Eight sent off as Gremio and Internacional get heated in Porto Alegre derby
After two rounds of group games, the Copa Libertadores, South America's Champions League, has been forced to shut down in an attempt to stall the spread of the coronavirus.
And a few hours after the announcement was made, the tournament went to its temporary pause with a bang. The Porto Alegre derby in the south of Brazil between Gremio and Internacional was played for the 424th time -- and the first in the Libertadores. It all proved a bit much.
Toward the end of the match there were almost 15 minutes of extraordinary madness, a free-for-all on the field that resulted no goals but eight red cards, three players and a substitute from each side. At one point it seemed Argentine referee Fernando Rapallini would have to abandon proceedings, but he kept his calm and the final minutes of a 0-0 draw were played out with 16 players on the pitch.
Gremio vs. Internacional is widely regarded as Brazil's fiercest derby. Part of this has to do with the size of Porto Alegre, big enough to support two giant teams but not large enough for three. There is nothing to dilute the rivalry. And part of it has to do with the location of the city in the south of Brazil. It is a Brazilian derby with Uruguayan intensity.
This match, as with so many clashes between the teams, generated more heat than light. There were chances at both ends as the second half opened out, but it was not a great spectacle. And the undercurrent of a loss of emotional control was always present. Players greeted the award of a throw to the opposition as justification for an existential crisis.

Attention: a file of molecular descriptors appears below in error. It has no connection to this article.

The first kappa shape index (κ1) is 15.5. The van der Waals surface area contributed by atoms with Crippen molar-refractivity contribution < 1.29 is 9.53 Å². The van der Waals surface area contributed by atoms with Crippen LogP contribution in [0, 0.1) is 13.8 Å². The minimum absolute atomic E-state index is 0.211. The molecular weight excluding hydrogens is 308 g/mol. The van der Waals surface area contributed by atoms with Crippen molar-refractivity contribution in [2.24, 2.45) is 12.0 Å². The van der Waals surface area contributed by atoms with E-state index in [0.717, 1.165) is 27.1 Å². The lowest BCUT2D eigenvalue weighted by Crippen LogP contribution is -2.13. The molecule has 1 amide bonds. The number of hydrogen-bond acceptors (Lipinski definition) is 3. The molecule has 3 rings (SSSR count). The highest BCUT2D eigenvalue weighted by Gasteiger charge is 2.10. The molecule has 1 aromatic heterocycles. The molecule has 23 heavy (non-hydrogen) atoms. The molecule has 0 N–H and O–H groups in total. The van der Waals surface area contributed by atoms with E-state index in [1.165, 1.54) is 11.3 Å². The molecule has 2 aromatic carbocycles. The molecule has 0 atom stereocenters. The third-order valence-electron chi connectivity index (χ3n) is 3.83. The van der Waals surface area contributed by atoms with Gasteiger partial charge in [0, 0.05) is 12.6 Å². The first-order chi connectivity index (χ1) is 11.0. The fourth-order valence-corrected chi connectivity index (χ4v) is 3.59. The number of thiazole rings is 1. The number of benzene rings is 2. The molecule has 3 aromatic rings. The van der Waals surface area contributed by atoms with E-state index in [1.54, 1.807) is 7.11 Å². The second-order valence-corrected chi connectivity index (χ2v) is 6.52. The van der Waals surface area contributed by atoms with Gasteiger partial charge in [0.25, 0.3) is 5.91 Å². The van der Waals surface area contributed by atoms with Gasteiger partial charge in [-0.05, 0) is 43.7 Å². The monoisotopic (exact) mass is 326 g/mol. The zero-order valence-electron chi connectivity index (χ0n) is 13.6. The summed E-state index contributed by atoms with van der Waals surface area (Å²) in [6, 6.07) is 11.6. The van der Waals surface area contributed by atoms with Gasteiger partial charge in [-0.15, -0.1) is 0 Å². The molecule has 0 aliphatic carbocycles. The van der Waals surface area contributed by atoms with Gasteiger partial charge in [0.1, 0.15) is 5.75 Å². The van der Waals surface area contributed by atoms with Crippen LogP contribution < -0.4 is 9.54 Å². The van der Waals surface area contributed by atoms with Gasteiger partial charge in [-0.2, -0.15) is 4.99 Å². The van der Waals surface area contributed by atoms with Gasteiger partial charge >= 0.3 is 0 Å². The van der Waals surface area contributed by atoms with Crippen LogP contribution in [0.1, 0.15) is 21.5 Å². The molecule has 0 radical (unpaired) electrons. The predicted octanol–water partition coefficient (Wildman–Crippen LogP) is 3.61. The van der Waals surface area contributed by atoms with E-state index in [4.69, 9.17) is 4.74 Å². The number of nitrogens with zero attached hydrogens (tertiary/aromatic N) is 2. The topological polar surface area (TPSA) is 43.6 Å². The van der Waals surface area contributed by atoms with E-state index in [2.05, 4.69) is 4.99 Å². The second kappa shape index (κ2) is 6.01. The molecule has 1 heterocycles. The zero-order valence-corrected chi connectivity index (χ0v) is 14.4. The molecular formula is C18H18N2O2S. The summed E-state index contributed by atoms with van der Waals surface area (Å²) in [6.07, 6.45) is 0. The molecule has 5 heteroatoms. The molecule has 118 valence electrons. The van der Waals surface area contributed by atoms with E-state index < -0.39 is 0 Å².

In the end, what seemed at first to be a relatively minor flare-up descended into madness. Players, substitutes, coaches were all on the field in a generalized fracas that went on and on, gaining new momentum from every punch and kick.
Some of the players who lost their heads and saw red only recently arrived in Porto Alegre. Even so, they found themselves contaminated by the atmosphere, and laid into the affray as if they had been born wearing the blue of Gremio or the red of Inter.
Afterward, when cooler heads prevailed, some of the players on both sides expressed shame for their actions. Gremio captain Pedro Geromel pointed out that Brazil is living a moment of polarization where dialogue is becoming increasingly difficult. In this context, the players had given a dreadful example.
It was a potent demonstration of the power of collective hysteria. The build-up has already begun toward the rematch at Inter's stadium, which was originally scheduled for April 4. For the time being, though, no one has an idea of when it might take place. In this case, a pause for reflection, whatever the motive, may be no bad thing.